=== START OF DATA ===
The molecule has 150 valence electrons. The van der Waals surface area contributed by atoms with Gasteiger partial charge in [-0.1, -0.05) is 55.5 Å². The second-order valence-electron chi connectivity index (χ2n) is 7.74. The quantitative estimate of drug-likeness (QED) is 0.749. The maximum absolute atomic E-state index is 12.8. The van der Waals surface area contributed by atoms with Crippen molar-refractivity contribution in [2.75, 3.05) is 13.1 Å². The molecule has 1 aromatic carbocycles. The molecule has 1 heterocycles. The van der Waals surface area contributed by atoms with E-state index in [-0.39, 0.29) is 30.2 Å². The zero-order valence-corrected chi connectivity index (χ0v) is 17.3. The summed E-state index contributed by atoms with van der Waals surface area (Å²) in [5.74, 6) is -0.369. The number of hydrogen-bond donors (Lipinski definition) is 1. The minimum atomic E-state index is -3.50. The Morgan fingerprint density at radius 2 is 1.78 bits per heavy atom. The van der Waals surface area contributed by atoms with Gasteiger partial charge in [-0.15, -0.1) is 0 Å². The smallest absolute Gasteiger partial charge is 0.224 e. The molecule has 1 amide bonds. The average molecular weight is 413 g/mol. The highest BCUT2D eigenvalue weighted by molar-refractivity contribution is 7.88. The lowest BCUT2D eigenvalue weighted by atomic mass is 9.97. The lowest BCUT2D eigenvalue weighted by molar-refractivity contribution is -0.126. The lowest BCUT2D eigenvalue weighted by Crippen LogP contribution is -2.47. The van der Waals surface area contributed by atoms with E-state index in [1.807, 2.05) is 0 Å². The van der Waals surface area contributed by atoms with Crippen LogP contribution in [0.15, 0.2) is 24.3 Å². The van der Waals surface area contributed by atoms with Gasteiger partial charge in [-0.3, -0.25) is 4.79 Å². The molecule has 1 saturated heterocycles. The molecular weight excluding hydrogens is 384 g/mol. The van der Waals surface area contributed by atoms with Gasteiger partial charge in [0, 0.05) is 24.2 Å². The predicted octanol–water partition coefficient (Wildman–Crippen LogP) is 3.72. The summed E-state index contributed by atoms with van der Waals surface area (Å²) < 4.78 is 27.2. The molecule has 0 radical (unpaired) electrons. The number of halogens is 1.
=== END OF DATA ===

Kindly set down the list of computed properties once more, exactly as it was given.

The molecule has 150 valence electrons. The van der Waals surface area contributed by atoms with Gasteiger partial charge in [-0.1, -0.05) is 55.5 Å². The second-order valence-electron chi connectivity index (χ2n) is 7.74. The quantitative estimate of drug-likeness (QED) is 0.749. The maximum absolute atomic E-state index is 12.8. The van der Waals surface area contributed by atoms with Crippen molar-refractivity contribution in [2.75, 3.05) is 13.1 Å². The molecule has 1 aromatic carbocycles. The molecule has 1 heterocycles. The van der Waals surface area contributed by atoms with E-state index in [-0.39, 0.29) is 30.2 Å². The zero-order valence-corrected chi connectivity index (χ0v) is 17.3. The summed E-state index contributed by atoms with van der Waals surface area (Å²) in [5.74, 6) is -0.369. The number of hydrogen-bond donors (Lipinski definition) is 1. The minimum atomic E-state index is -3.50. The Morgan fingerprint density at radius 2 is 1.78 bits per heavy atom. The van der Waals surface area contributed by atoms with Gasteiger partial charge in [-0.15, -0.1) is 0 Å². The smallest absolute Gasteiger partial charge is 0.224 e. The molecule has 1 amide bonds. The average molecular weight is 413 g/mol. The highest BCUT2D eigenvalue weighted by molar-refractivity contribution is 7.88. The lowest BCUT2D eigenvalue weighted by atomic mass is 9.97. The lowest BCUT2D eigenvalue weighted by molar-refractivity contribution is -0.126. The lowest BCUT2D eigenvalue weighted by Crippen LogP contribution is -2.47. The van der Waals surface area contributed by atoms with E-state index in [1.807, 2.05) is 0 Å². The van der Waals surface area contributed by atoms with Crippen LogP contribution in [0.15, 0.2) is 24.3 Å². The van der Waals surface area contributed by atoms with Gasteiger partial charge in [-0.3, -0.25) is 4.79 Å². The molecule has 1 saturated heterocycles. The molecular weight excluding hydrogens is 384 g/mol. The van der Waals surface area contributed by atoms with Gasteiger partial charge in [0, 0.05) is 24.2 Å². The predicted octanol–water partition coefficient (Wildman–Crippen LogP) is 3.72. The summed E-state index contributed by atoms with van der Waals surface area (Å²) < 4.78 is 27.2. The molecule has 0 radical (unpaired) electrons. The number of halogens is 1.